The Man Who Killed Don Quixote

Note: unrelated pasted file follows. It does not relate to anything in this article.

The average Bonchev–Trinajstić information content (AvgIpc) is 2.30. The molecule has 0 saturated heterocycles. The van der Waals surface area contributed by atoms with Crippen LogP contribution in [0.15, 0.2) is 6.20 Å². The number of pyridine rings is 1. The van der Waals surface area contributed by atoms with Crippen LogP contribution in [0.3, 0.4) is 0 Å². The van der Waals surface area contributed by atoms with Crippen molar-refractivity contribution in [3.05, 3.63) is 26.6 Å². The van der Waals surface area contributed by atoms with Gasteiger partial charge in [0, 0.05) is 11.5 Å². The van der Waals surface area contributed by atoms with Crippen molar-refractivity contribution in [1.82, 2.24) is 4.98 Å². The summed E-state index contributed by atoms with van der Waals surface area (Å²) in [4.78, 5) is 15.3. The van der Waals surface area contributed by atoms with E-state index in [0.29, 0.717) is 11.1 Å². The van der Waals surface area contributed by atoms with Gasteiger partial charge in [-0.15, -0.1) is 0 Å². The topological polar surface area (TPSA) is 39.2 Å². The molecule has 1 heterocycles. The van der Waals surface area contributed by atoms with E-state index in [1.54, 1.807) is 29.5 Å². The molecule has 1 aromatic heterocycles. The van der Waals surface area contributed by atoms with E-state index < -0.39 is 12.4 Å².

Terry Gilliam has been trying to make The Man Who Killed Don Quixote for nearly 30 years. The most public of his efforts was one in 2000 effort starring Johnny Depp and Jean Rochefort when he actually got to the point of rolling camera. So it was with a little bit of shock that I found myself sitting down for The Man Who Killed Don Quixote, a finished film directed by Terry Gilliam, almost 20 years after the documentary Lost in La Mancha depicted the collapse of Gilliam’s earlier attempt to make the movie with Johnny Depp. As a Gilliam fan, it is with a heavy heart that I report the film is—not too surprisingly—quite the mess, the result of too many revamps and adjustments over the years. The problems are not with the performances. Adam Driver does an excellent job stepping in for Depp as Toby, a frantic, disillusioned TV commercial director who longs for the esoteric days of his not-too-distant filmmaking past (a character clearly modeled after Gilliam himself). Jonathan Pryce proves to be a perfect choice for Don Quixote—or, rather, a cobbler given an acting gig who goes so method in his approach that he believes he’s the real Quixote. This is the first Gilliam film shot on video, and the visual richness that accompanied his previous films is nowhere to be found. Gilliam’s often violent and harried style, accompanied by sometimes tight, claustrophobic visuals, doesn’t translate to the video lens. Much of this movie is just a spastic mess.